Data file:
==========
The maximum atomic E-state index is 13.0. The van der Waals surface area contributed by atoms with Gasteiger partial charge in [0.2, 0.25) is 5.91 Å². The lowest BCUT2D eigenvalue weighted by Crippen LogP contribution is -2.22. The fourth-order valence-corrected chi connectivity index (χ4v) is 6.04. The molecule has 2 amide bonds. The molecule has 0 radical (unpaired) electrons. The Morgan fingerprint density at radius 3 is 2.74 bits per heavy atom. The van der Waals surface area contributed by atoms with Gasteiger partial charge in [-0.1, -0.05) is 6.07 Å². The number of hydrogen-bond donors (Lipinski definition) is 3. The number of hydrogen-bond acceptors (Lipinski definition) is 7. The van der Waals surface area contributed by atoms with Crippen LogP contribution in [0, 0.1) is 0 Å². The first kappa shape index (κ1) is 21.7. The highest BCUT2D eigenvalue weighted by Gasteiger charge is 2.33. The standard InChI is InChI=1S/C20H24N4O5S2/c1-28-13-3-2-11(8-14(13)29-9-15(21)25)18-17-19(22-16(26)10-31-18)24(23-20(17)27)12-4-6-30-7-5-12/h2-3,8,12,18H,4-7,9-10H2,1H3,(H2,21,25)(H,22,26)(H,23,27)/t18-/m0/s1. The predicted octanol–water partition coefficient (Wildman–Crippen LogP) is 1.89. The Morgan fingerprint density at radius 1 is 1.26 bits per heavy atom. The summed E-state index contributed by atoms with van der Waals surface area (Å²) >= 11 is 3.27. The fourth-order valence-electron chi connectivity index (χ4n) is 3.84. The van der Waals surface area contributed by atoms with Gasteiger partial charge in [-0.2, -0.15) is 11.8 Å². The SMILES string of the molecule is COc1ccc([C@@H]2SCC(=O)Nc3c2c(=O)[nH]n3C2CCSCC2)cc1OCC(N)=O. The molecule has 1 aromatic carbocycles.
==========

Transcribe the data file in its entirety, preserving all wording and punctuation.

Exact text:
The maximum atomic E-state index is 13.0. The van der Waals surface area contributed by atoms with Gasteiger partial charge in [0.2, 0.25) is 5.91 Å². The lowest BCUT2D eigenvalue weighted by Crippen LogP contribution is -2.22. The fourth-order valence-corrected chi connectivity index (χ4v) is 6.04. The molecule has 2 amide bonds. The molecule has 0 radical (unpaired) electrons. The Morgan fingerprint density at radius 3 is 2.74 bits per heavy atom. The van der Waals surface area contributed by atoms with Gasteiger partial charge in [-0.1, -0.05) is 6.07 Å². The number of hydrogen-bond donors (Lipinski definition) is 3. The number of hydrogen-bond acceptors (Lipinski definition) is 7. The van der Waals surface area contributed by atoms with Crippen LogP contribution in [0, 0.1) is 0 Å². The first kappa shape index (κ1) is 21.7. The highest BCUT2D eigenvalue weighted by Gasteiger charge is 2.33. The standard InChI is InChI=1S/C20H24N4O5S2/c1-28-13-3-2-11(8-14(13)29-9-15(21)25)18-17-19(22-16(26)10-31-18)24(23-20(17)27)12-4-6-30-7-5-12/h2-3,8,12,18H,4-7,9-10H2,1H3,(H2,21,25)(H,22,26)(H,23,27)/t18-/m0/s1. The predicted octanol–water partition coefficient (Wildman–Crippen LogP) is 1.89. The Morgan fingerprint density at radius 1 is 1.26 bits per heavy atom. The summed E-state index contributed by atoms with van der Waals surface area (Å²) >= 11 is 3.27. The fourth-order valence-electron chi connectivity index (χ4n) is 3.84. The van der Waals surface area contributed by atoms with Gasteiger partial charge in [-0.2, -0.15) is 11.8 Å². The SMILES string of the molecule is COc1ccc([C@@H]2SCC(=O)Nc3c2c(=O)[nH]n3C2CCSCC2)cc1OCC(N)=O. The molecule has 1 aromatic carbocycles.